'What would my life look like, if I had a daughter?'
'Would she want to dance? Or play football, like her brothers?'
'Have long brown hair like me? Her dads beautiful hazel eyes?'
When we started trying, for another, I still had that hope in my heart that maybe one day I would have a girl. I got pregnant, and within days had a miscarriage and lost that baby - 2 weeks before our wedding. I woke up, that morning, knowing something was wrong. As soon as it set in, what was happening - my gut and heart instantly went to - 'it's a girl and this was my only chance at a daughter'. To this day, I cannot shake that feeling. Be it a coping mechanism, or not - my gut was right the other times.
Along came child number 4 - and can you take a guess at what that sweet baby was? I went into that ultrasound, already knowing what he was. I told the tech and, shocked, he confirmed it. I didn't feel anything. Maybe numb, was the right feeling? I knew, with each consecutive pregnancy, my chances were getting slimmer and slimmer. Statistic wise, and - well my husband came from 3 boys. As did his dad. And his dad before him. It would have to be a major fluke, with nature greatly on my side, to get that daughter I always dreamed of.
I try my best, not to feel guilty over my feelings that surround this. As I already said, it is not my children themselves, that bring on the Gender Disappointment feelings - it is the mourning of something that will never be. I believe that all feelings are valid, and it is up to ourselves to process those as best we can. Sometimes, it takes days, other times - years. I am not ungrateful for being fortunate enough to carry healthy, term, thriving children - so please, do not think that.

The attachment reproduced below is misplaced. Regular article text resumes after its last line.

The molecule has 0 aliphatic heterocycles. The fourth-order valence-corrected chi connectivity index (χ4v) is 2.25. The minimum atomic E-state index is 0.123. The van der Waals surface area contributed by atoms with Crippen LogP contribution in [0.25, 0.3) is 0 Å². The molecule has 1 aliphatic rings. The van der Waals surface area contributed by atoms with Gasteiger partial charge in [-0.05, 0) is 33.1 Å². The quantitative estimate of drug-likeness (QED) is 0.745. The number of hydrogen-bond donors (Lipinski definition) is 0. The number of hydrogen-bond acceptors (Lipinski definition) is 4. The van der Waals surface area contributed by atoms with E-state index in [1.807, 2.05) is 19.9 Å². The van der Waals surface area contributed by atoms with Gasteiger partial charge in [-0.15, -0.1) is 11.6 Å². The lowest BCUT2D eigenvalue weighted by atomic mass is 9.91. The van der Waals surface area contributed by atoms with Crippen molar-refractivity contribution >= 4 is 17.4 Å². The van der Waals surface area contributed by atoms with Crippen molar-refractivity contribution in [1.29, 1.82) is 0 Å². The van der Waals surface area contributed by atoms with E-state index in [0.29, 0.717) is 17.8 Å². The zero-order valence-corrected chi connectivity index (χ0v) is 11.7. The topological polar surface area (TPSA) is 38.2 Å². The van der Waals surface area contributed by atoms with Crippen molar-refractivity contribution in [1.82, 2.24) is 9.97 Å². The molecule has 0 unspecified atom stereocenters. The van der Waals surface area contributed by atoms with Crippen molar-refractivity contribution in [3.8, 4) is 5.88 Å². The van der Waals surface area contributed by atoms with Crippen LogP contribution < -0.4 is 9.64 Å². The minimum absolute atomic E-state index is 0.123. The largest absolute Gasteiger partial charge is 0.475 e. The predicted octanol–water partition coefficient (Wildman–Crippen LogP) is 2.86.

As women, from an early age, we all (mostly) envision how our life will look. Our prince charming of a husband, the wedding, our children - the white picket fence home. We play to these roles, and let our imaginations run as wild and free as they can. But, the truth is, life is not like that. Our imaginations, needs and wants are not always correct and going to work out how we want. Disappointment, in life, happens on many levels and it not just on what our child's gender may be. It is an emotion and feeling, that sometimes feels gross, and uncomfortable.
And it is okay, to feel that.
It is okay, to wish you had something you didn't - because let's face, everyone wishes they had something others have. It's human nature.
It's okay to love your current children, while mourning the child you will never have.
Do not let anyone ever tell you that your feelings are not valid. Ever. Whatever it is you are feeling, is okay and normal, and you will work through those feelings at your own pace. If you find you are struggling - reach out. You are not alone. There is always someone out there going through something similar to you.
Please, when you see someone with all one gender - actually any children at all - do not assume what they want. Maybe we are trying for that other gender, maybe we aren't - but that is our families choice.
Kayla is a mom to three sons, wife, and doula. She works within the Shuswap/Okanagan Region providing mothers and their families with a whealth of knowledge and support in all things fertility, pregnancy, birth and beyond.